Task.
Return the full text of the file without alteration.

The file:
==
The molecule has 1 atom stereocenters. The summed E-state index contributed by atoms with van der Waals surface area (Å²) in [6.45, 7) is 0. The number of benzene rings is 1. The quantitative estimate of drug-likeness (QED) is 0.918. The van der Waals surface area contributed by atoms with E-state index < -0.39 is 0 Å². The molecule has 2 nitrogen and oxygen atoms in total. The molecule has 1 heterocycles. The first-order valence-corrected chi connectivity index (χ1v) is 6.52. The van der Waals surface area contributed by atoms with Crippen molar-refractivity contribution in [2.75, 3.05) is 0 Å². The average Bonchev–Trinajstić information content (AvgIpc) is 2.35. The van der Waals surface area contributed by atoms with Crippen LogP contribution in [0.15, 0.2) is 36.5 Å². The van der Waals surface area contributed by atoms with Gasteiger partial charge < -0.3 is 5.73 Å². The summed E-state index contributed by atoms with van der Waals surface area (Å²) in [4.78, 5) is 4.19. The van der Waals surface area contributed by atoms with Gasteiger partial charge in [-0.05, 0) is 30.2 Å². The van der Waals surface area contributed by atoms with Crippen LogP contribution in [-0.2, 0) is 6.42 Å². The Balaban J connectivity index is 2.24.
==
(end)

The molecule has 1 atom stereocenters. The summed E-state index contributed by atoms with van der Waals surface area (Å²) in [6.45, 7) is 0. The number of benzene rings is 1. The quantitative estimate of drug-likeness (QED) is 0.918. The van der Waals surface area contributed by atoms with E-state index < -0.39 is 0 Å². The molecule has 2 nitrogen and oxygen atoms in total. The molecule has 1 heterocycles. The first-order valence-corrected chi connectivity index (χ1v) is 6.52. The van der Waals surface area contributed by atoms with Crippen molar-refractivity contribution in [2.75, 3.05) is 0 Å². The average Bonchev–Trinajstić information content (AvgIpc) is 2.35. The van der Waals surface area contributed by atoms with Crippen LogP contribution in [0.15, 0.2) is 36.5 Å². The van der Waals surface area contributed by atoms with Gasteiger partial charge < -0.3 is 5.73 Å². The summed E-state index contributed by atoms with van der Waals surface area (Å²) in [4.78, 5) is 4.19. The van der Waals surface area contributed by atoms with Gasteiger partial charge in [-0.05, 0) is 30.2 Å². The van der Waals surface area contributed by atoms with Crippen LogP contribution in [-0.2, 0) is 6.42 Å². The Balaban J connectivity index is 2.24.